Prioritisation within built heritage – call for ideas

BEFS invites those open to exploring strategies for the prioritisation within built heritage to submit their ideas.

People want built heritage in all its forms, to: receive the care, protection and examination needed; for heritage to be able to facilitate the greatest benefits; and for those benefits to be widely accessible and understood. But what are those benefits – academic, social, economic, cultural? And in a period of continued constraint in public funding can we have it all, for everything? A forthcoming report on the state of heritage funding arising from Resourcing Scotland’s Heritage project will likely reveal the limits.

Is funding best awarded to ‘whomever shouts loudest’ or to the most adept at completing funding application forms? Is this status quo of funding preferred or are there better ways to prioritise the allocation of resources? We know there are a range of barriers and challenges to achieving the above, from environmental conditions to unmanaged tourism interest – but how do we categorise those problems; are they severe, urgent, incremental?

BEFS invites those open to exploring strategies for the prioritisation of built heritage to put forward methodologies for robust and open discussion.

Whilst BEFS are keen to explore all ideas, key determinants being considered may include:

  • Asset Significance
  • Location
  • Community Interest
  • Long term sustainability
  • Scope for collaboration
  • Asset’s current use and future potential use
  • Typology

These methodologies will be debated, explored and questioned in a workshop for contributors in December 2018. Sustainable ideas demonstrating approaches which excite further exploration will then be supported for further development and wider discussion at a public event in February 2019.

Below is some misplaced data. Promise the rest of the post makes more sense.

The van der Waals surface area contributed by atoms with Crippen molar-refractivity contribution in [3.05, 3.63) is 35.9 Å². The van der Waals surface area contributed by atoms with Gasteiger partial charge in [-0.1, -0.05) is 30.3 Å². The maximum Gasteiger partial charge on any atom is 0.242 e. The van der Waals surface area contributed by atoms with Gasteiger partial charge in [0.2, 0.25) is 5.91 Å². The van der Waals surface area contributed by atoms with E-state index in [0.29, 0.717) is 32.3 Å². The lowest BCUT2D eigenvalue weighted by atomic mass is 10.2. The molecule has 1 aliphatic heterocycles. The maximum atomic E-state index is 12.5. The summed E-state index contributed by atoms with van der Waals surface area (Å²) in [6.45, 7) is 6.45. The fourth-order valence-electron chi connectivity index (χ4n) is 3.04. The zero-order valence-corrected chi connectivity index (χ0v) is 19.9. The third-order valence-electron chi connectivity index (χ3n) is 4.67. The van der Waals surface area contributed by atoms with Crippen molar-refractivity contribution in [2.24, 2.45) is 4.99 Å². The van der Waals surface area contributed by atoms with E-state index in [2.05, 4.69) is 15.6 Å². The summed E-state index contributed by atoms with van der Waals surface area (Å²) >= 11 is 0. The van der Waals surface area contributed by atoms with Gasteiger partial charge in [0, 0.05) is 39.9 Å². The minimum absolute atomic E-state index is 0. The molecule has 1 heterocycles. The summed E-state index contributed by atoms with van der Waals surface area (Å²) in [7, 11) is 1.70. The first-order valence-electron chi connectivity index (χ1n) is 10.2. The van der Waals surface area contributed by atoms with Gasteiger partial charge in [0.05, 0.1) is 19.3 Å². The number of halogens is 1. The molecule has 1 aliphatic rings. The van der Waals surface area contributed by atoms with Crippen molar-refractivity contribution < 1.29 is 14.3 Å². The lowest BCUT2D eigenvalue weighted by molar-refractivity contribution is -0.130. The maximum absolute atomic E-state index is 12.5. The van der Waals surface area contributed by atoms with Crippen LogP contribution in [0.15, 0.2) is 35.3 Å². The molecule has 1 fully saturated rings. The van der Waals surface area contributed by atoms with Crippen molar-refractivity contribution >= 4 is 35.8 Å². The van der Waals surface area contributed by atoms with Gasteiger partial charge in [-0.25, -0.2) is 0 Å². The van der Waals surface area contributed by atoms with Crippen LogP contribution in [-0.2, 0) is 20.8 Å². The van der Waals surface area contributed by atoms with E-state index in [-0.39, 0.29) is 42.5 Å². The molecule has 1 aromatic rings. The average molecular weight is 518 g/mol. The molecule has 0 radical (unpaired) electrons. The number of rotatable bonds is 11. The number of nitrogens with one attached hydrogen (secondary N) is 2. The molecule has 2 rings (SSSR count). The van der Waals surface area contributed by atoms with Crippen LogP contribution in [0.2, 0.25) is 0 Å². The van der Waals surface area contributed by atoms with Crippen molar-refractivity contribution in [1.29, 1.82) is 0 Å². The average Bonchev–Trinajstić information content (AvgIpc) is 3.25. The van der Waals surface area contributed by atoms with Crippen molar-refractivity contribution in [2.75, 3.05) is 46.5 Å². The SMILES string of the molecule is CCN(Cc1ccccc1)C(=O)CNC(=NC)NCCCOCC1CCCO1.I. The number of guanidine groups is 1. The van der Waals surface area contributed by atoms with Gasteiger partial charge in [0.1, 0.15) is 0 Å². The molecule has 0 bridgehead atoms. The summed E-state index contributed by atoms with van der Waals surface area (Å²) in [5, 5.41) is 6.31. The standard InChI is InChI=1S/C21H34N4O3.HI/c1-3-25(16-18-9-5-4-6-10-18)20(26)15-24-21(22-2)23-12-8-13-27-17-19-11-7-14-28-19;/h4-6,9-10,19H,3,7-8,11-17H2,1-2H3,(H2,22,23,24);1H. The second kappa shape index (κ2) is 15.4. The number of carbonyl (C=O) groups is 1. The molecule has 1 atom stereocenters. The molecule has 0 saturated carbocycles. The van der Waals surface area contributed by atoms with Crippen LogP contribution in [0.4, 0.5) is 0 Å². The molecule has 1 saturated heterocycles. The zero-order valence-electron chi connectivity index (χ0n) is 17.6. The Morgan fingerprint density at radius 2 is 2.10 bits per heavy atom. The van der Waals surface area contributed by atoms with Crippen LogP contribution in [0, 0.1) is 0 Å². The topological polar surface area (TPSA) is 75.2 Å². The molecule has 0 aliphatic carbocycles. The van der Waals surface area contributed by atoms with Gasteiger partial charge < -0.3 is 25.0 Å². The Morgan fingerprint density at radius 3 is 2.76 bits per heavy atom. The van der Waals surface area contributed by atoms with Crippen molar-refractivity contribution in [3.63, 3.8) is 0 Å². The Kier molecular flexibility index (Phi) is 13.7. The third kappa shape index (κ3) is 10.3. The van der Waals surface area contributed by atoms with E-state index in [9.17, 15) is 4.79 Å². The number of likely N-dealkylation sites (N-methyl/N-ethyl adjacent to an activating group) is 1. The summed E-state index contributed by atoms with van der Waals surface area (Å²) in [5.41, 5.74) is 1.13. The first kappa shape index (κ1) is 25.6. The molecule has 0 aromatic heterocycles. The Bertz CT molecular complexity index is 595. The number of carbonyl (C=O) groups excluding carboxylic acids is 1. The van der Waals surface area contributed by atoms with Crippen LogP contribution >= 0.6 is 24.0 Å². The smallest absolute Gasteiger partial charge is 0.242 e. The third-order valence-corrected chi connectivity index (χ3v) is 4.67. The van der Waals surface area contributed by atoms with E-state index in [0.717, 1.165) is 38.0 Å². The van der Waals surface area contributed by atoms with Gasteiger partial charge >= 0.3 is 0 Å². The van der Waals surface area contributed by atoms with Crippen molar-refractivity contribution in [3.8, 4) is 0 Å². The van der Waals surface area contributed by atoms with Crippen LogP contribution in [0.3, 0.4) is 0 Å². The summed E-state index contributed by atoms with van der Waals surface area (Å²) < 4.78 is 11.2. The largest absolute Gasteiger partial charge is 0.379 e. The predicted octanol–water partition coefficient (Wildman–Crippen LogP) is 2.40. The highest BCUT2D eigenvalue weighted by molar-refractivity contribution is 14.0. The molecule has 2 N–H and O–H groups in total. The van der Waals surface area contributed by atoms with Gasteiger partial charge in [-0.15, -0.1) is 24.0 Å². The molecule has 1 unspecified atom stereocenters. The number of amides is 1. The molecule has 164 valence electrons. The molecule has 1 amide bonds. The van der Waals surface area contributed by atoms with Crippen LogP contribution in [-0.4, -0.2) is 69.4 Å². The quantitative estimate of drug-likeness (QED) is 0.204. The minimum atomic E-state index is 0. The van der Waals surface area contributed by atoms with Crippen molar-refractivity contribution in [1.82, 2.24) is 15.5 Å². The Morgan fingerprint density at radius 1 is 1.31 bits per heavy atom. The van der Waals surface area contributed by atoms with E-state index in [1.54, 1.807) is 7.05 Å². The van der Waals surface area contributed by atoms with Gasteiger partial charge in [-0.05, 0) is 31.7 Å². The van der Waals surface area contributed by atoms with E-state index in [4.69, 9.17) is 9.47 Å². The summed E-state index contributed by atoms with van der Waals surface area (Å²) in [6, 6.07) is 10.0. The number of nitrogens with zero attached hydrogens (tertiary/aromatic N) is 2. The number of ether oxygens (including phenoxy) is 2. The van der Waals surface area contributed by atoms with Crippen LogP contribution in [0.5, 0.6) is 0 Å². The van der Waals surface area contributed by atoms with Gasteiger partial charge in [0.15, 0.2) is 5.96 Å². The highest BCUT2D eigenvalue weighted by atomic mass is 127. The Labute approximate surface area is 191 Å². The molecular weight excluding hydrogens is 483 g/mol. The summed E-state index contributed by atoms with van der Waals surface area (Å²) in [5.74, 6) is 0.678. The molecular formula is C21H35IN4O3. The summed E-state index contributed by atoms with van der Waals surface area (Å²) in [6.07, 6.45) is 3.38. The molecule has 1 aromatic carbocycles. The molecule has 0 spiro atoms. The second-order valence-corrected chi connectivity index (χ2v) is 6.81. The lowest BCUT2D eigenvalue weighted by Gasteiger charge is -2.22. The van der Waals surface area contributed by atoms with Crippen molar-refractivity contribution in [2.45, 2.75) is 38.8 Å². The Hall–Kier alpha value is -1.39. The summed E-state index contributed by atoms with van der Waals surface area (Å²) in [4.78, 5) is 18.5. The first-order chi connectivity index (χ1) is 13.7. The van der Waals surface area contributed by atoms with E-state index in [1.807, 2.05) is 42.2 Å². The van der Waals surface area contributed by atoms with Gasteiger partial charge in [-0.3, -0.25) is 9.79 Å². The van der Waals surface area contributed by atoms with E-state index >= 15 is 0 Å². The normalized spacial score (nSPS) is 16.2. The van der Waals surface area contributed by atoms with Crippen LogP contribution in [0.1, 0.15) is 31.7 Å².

Please submit your ideas in no more than 500 words, to by Monday 5th November 2018.

The background for this event is the perpetual discussion around the absence of a strategic approach to the funding of built heritage and that much good work could be seen as only ‘tinkering round the edges’. We are rapidly approaching a cliff edge due to heightened ecological risks, reducing public funds, stretched human resources, and a continually ageing building stock. Increased community ownership is being seen as one solution but without access to funding communities may well find themselves in the same position as public and private owners of heritage assets.

The desired outcome is a developed Prioritisation Methodology to help funders and heritage asset managers determine where their resources should be best applied. The Scottish Government has tasked Historic Environment Scotland with delivering a Built Heritage Investment Plan and methodologies for prioritisation will form part of that plan. This is an opportunity to engage with that agenda.

Responding to an individual crisis, which then gets resourced due to high profile attention, could seem satisfactory – but these approaches may not be delivering the best long-term solutions for the greatest breadth and depth of our heritage.